That's what Tuesday afternoon was about at Yankee Stadium as Selig named Jeter the 15th recipient of his Commissioner's Historic Achievement Award.
And then Selig began to talk about why he honored the retiring Yankees shortstop, and when he did, it became clear this was the part he enjoyed the most.
"How lucky have we been that the face of baseball the past two decades through ups and downs has been Derek Jeter," Selig said. "Thank you for what you have meant to us."
"When I was a kid, my favorite player was Joe DiMaggio. What Joe D. meant to my generation, that's what Derek has meant to his."
"He's a great champion in every way. He's an exemplary role model in every way. He was the finest ambassador I could hope for throughout my entire tenure as Commissioner."
When asked what young players today could learn from watching Jeter, Selig said: "He just played hard every game. What I've noticed watching Derek is the respect the players on other teams have, and it shows. It's very unusual in sports. You can learn a lot from watching Derek Jeter.
"You can learn a lot even if you don't have his ability. ... Every ball gets run out. More importantly, how he's conducted himself remarkably. If I'm a young player, that makes a great impression on me."
Selig and Jeter have been on parallel paths the last two decades. Selig, on the job for 22 years, has been baseball's Commissioner for the whole of Jeter's remarkable 20-year career.
Selig has marveled at Jeter's grace and dignity. He has admired his ability to be at his best when the stakes are the highest. Selig also appreciates that Jeter felt a responsibility to be more than a player, that because he has been blessed, he believes it's important to offer a helping hand to others.
"His Turn 2 Foundation has impacted the courses of many young lives," Selig said. "This is why I say baseball is a social institution, because of people like this and the things they do."
To that end, Selig presented the Turn 2 Foundation with a check for $222,222.22 on behalf of Major League Baseball.
"It means a lot for the Commissioner to take the time and present me with this award," Jeter said. "I've always had the utmost respect for him throughout my career. He's the only Commissioner I've played under. We've had a great relationship throughout the years. It's something I'll definitely cherish."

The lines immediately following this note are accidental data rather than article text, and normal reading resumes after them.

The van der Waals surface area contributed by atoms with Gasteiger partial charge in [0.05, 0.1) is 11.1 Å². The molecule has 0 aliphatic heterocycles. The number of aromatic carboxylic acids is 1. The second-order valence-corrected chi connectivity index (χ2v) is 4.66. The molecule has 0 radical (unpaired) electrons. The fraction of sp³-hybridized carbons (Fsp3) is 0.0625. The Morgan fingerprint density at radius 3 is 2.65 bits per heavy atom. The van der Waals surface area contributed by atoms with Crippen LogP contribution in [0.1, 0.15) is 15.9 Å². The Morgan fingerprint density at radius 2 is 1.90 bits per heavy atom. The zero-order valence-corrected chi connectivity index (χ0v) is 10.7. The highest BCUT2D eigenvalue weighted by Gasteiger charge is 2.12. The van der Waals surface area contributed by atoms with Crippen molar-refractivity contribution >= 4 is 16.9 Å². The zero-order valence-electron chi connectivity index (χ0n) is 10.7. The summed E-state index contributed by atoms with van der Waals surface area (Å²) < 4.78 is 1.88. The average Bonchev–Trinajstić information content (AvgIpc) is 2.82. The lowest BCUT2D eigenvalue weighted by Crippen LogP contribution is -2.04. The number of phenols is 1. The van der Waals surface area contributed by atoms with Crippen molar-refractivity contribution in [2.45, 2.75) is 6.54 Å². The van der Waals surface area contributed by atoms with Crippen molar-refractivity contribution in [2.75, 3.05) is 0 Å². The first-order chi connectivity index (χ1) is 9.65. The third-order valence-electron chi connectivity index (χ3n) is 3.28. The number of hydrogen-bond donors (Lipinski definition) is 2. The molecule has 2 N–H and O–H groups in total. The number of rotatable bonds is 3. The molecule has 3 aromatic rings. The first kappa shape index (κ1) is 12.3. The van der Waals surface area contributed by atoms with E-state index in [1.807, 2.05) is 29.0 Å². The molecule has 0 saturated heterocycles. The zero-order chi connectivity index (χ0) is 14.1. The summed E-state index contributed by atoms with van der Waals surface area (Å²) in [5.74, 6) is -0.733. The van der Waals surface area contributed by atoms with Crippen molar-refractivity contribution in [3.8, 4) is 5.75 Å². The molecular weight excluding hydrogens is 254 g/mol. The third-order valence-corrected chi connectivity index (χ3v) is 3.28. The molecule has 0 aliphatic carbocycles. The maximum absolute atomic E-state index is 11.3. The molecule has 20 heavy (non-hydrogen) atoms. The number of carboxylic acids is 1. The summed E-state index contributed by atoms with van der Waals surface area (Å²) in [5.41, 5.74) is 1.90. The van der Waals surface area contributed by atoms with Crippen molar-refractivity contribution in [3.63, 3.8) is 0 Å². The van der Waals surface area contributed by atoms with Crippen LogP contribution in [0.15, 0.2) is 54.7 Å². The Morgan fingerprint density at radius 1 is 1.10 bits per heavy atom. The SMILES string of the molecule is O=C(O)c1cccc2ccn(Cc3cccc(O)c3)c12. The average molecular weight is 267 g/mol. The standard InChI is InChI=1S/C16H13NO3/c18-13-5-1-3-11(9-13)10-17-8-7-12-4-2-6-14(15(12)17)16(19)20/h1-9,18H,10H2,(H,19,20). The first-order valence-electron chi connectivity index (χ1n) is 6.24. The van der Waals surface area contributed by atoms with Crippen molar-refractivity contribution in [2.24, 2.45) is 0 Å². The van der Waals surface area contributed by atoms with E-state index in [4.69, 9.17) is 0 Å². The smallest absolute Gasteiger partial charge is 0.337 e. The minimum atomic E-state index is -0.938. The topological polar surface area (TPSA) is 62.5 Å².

During 22 years as Commissioner, Selig has led a transformation of Major League Baseball that has included record-setting attendance, labor peace, competitive balance, expanded playoffs, a tough drug-testing policy and a generation of new ballparks.
Selig is retiring in January, and in these last months on the job, he has some labor-of-love business to take care of. Earlier this month, he presented Dodgers legend Vin Scully with the 14th Commissioner's Historic Achievement Award.
On Tuesday, it was Jeter's turn. It was obvious that Selig's affection for Jeter runs deep, that he appreciates him for all he has done and meant to the game.
"I cannot tell you how much Derek Jeter has meant to this sport and to me personally," Selig said. "I think I've looked forward to this more than anything I can remember in 22 or 23 years. That's how I feel about him."
Jeter has said that he'd like to someday own a Major League team. When Selig was asked about that possibility, he didn't hesitate.
"I hope so, and he'd be fabulous," Selig said. "I've told him this. Anything I can do to help, I will do. I think that much of him. He's thoughtful, understands the sport. I think he would be tremendous. He was well rounded by his mother and dad. He understood the game. He understood the game transcends any one of us. He's just remarkable in every way. As I look back on my 22-23 years, boy, was I lucky to have him."